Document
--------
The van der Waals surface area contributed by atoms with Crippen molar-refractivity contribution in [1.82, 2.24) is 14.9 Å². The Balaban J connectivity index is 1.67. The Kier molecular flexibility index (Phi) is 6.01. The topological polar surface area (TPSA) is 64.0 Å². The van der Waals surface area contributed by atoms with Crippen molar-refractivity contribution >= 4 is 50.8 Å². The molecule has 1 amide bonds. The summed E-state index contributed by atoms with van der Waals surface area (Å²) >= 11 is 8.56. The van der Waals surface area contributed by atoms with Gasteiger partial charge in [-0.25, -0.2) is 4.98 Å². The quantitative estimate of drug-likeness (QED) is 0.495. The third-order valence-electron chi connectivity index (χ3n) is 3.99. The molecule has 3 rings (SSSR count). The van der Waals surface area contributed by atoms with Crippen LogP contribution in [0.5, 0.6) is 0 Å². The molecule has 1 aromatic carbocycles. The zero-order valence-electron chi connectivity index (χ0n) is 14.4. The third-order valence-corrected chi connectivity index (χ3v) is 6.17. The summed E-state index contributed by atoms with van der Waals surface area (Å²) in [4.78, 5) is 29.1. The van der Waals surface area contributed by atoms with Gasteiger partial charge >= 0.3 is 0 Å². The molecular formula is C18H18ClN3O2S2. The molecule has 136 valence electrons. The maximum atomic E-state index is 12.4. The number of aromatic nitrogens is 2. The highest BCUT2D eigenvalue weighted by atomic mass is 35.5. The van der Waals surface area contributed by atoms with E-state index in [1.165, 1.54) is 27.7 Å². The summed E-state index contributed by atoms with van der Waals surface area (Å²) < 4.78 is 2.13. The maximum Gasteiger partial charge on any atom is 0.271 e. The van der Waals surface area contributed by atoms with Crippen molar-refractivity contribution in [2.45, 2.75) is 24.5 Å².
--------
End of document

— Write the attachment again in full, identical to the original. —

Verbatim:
The van der Waals surface area contributed by atoms with Crippen molar-refractivity contribution in [1.82, 2.24) is 14.9 Å². The Balaban J connectivity index is 1.67. The Kier molecular flexibility index (Phi) is 6.01. The topological polar surface area (TPSA) is 64.0 Å². The van der Waals surface area contributed by atoms with Crippen molar-refractivity contribution >= 4 is 50.8 Å². The molecule has 1 amide bonds. The summed E-state index contributed by atoms with van der Waals surface area (Å²) >= 11 is 8.56. The van der Waals surface area contributed by atoms with Gasteiger partial charge in [-0.25, -0.2) is 4.98 Å². The quantitative estimate of drug-likeness (QED) is 0.495. The third-order valence-electron chi connectivity index (χ3n) is 3.99. The molecule has 3 rings (SSSR count). The van der Waals surface area contributed by atoms with Crippen LogP contribution in [0.5, 0.6) is 0 Å². The molecule has 1 aromatic carbocycles. The zero-order valence-electron chi connectivity index (χ0n) is 14.4. The third-order valence-corrected chi connectivity index (χ3v) is 6.17. The summed E-state index contributed by atoms with van der Waals surface area (Å²) in [4.78, 5) is 29.1. The van der Waals surface area contributed by atoms with Gasteiger partial charge >= 0.3 is 0 Å². The molecular formula is C18H18ClN3O2S2. The molecule has 136 valence electrons. The maximum atomic E-state index is 12.4. The number of aromatic nitrogens is 2. The highest BCUT2D eigenvalue weighted by atomic mass is 35.5. The van der Waals surface area contributed by atoms with E-state index in [1.165, 1.54) is 27.7 Å². The summed E-state index contributed by atoms with van der Waals surface area (Å²) < 4.78 is 2.13. The maximum Gasteiger partial charge on any atom is 0.271 e. The van der Waals surface area contributed by atoms with Crippen molar-refractivity contribution in [2.45, 2.75) is 24.5 Å².